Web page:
Testwood School

What is this page?

We are Locrating.com, a schools information website. This page is one of our school directory pages. This is not the website of Testwood School.

What is Locrating?

Locrating is the UK's most popular and trusted school guide; it allows you to view inspection reports, admissions data, exam results, catchment areas, league tables, school reviews, neighbourhood information, carry out school comparisons and much more. Below is some useful summary information regarding Testwood School.

To see all our data you need to click the blue button at the bottom of this page to view Testwood School on our interactive map.

About Testwood School

Name Testwood School
Website http://www.testwoodschool.co.uk/
Ofsted Inspections
Headteacher Mr Tim Webber
Address Testwood Lane, Totton, Southampton, SO40 3ZW
Phone Number 02380862146
Phase Academy
Type Academy converter
Age Range 11-16
Religious Character None
Gender Mixed
Number of Pupils 834
Local Authority Hampshire
Highlights from Latest Inspection

Short inspection of Testwood School

Following my visit to the school on 15 January 2019 with Mark Bagust, Ofsted Inspector, I write on behalf of Her Majesty's Chief Inspector of Education, Children's Services and Skills to report the inspection findings. The visit was the first short inspection carried out since the school was judged to be good in June 2015.

This school continues to be good. The leadership team has maintained the good quality of education in the school since the previous inspection. Together with your senior leadership team, you have continued to foster high expectations and ensure that Testwood School offers a safe and happy environment where pupils are keen to learn.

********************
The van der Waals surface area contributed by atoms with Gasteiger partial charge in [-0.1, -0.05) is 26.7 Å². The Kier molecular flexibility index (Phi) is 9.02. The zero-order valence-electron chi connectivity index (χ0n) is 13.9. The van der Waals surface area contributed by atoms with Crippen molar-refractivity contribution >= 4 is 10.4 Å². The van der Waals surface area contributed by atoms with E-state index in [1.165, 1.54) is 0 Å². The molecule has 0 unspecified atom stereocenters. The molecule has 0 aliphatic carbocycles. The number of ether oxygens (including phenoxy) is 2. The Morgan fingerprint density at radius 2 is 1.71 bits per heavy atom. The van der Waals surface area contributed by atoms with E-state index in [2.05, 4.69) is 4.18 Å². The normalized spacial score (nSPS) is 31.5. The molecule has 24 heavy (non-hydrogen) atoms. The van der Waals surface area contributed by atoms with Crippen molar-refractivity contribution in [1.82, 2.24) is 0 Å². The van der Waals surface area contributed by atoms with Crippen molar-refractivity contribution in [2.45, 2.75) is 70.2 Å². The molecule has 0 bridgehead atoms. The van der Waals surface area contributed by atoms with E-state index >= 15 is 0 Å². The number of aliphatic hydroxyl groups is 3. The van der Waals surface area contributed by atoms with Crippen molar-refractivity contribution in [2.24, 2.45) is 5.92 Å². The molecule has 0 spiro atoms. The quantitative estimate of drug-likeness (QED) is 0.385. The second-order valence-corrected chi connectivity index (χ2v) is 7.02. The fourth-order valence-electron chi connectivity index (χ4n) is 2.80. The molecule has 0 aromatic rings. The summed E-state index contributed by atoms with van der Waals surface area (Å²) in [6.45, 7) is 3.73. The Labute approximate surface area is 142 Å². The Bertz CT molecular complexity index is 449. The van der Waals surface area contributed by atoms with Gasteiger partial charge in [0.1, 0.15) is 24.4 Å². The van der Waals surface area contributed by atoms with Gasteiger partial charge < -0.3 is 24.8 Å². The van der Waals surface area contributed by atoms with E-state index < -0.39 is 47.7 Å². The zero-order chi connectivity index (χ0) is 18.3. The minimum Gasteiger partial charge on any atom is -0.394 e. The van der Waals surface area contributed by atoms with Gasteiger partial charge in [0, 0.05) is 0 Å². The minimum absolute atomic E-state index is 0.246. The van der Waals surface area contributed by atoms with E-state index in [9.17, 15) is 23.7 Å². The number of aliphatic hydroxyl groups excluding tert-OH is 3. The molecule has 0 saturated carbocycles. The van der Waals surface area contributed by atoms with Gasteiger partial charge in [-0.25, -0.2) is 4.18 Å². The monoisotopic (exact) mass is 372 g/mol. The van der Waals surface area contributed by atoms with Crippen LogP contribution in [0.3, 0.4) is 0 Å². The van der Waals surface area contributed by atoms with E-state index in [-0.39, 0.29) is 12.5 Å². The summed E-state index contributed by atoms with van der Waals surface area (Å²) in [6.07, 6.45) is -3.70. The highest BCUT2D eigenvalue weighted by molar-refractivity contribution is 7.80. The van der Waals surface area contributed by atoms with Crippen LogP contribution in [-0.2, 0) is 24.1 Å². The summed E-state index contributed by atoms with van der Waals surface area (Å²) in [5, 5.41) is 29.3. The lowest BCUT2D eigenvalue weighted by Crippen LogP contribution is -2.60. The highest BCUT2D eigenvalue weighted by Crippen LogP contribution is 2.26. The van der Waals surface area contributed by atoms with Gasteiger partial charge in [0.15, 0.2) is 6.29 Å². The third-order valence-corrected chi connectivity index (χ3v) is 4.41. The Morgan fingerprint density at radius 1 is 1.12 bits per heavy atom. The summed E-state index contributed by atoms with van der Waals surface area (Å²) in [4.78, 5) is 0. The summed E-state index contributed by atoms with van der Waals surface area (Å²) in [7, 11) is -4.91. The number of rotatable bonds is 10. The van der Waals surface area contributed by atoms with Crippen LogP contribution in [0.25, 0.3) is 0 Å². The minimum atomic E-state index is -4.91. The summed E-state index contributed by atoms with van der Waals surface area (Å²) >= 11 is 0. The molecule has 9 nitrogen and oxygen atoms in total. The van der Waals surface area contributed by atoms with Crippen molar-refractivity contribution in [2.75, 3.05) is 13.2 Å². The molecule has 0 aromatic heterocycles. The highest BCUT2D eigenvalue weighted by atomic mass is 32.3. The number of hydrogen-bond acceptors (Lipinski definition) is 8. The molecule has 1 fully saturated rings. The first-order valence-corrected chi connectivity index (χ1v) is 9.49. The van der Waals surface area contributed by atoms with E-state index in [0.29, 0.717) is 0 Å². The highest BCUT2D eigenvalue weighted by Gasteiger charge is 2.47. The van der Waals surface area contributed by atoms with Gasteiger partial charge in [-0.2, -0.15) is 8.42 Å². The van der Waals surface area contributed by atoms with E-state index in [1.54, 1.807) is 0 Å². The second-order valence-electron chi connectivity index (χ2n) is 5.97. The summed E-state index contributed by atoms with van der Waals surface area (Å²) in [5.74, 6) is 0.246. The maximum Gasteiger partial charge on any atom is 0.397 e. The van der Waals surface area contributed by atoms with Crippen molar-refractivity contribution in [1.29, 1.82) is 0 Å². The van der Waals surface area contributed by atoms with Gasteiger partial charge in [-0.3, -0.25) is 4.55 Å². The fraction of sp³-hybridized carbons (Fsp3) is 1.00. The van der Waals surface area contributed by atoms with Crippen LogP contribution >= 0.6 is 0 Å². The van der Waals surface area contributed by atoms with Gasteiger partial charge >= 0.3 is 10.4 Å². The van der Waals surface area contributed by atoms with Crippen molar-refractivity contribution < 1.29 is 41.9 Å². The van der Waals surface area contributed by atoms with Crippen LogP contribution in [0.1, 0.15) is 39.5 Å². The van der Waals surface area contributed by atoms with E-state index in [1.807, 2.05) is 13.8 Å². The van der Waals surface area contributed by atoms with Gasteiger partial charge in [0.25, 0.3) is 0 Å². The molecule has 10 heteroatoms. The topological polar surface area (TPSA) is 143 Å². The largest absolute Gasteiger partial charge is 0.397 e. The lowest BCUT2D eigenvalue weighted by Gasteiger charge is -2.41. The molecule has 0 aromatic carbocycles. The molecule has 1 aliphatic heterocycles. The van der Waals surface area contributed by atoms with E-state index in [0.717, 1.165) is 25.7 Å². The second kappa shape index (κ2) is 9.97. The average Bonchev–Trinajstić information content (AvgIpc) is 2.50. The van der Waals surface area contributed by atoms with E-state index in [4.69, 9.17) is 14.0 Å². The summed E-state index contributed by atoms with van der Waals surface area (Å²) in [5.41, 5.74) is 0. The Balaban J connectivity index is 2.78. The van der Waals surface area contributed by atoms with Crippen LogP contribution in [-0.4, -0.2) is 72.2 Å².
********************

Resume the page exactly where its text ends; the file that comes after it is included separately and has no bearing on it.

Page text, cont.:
The continued succes...s of the school is based on leaders' knowledge of your pupils, a determination to help them achieve well, and hardworking, dedicated staff. Staff are fully supportive of the direction you set for your school, and they feel proud to work at Testwood School. Parents and carers were keen to share how much they value your passion, commitment and leadership as headteacher.

One parent said, 'Mrs Pitman is a fantastic headteacher, so very enthusiastic, easily approachable and a credit to the school.' Testwood School offers a calm, friendly learning environment. During our visits to classrooms, the atmosphere was purposeful, and pupils were appropriately engaged in a range of learning activities.

We found orderly conduct around the school, and pupils were polite and friendly. Relationships between staff and pupils and between pupils themselves appeared strong. The overwhelming majority of parents who responded to Ofsted's online questionnaire would recommend the school to others, and the number of pupils on the roll at the school is increasing.

You and your leaders have ensured that the school has continued to focus on the areas identified for improvement at the previous inspection. Detailed and accurate self-evaluation is coupled with appropriate improvement plans, where a clear priority is given to maintaining and improving the quality of teaching, learning and assessment. Staff training and refinements to the school's feedback policy have promoted some improvements to the quality of pupils' writing.

However, this new approach to assessment and feedback is not consistently used to challenge the most able pupils sufficiently. In addition, while there have been improvements to pupils' writing in science, there are still inconsistencies in teachers' expectations across the department. Leaders have strengthened the support for pupils who arrive from primary school with reading levels below age-related expectations.